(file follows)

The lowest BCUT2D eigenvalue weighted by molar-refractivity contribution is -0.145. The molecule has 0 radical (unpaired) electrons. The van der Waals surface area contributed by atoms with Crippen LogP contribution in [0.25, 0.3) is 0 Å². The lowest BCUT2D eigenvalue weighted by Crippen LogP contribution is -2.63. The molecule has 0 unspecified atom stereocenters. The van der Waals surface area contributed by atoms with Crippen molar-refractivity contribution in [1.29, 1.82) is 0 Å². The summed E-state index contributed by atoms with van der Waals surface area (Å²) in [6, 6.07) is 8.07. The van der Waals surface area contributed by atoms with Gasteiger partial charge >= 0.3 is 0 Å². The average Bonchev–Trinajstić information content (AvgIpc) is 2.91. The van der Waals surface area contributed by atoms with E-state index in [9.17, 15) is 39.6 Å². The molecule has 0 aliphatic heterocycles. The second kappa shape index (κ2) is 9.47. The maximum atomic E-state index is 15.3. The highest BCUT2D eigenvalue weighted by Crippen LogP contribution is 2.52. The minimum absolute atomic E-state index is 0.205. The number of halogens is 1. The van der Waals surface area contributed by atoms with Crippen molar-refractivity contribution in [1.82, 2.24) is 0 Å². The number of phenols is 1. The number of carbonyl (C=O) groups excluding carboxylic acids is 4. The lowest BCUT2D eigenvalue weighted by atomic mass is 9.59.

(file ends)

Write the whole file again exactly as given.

The lowest BCUT2D eigenvalue weighted by molar-refractivity contribution is -0.145. The molecule has 0 radical (unpaired) electrons. The van der Waals surface area contributed by atoms with Crippen LogP contribution in [0.25, 0.3) is 0 Å². The lowest BCUT2D eigenvalue weighted by Crippen LogP contribution is -2.63. The molecule has 0 unspecified atom stereocenters. The van der Waals surface area contributed by atoms with Crippen molar-refractivity contribution in [1.29, 1.82) is 0 Å². The summed E-state index contributed by atoms with van der Waals surface area (Å²) in [6, 6.07) is 8.07. The van der Waals surface area contributed by atoms with Gasteiger partial charge >= 0.3 is 0 Å². The average Bonchev–Trinajstić information content (AvgIpc) is 2.91. The van der Waals surface area contributed by atoms with E-state index in [9.17, 15) is 39.6 Å². The molecule has 0 aliphatic heterocycles. The second kappa shape index (κ2) is 9.47. The maximum atomic E-state index is 15.3. The highest BCUT2D eigenvalue weighted by Crippen LogP contribution is 2.52. The minimum absolute atomic E-state index is 0.205. The number of halogens is 1. The van der Waals surface area contributed by atoms with Crippen molar-refractivity contribution in [1.82, 2.24) is 0 Å². The number of phenols is 1. The number of carbonyl (C=O) groups excluding carboxylic acids is 4. The lowest BCUT2D eigenvalue weighted by atomic mass is 9.59.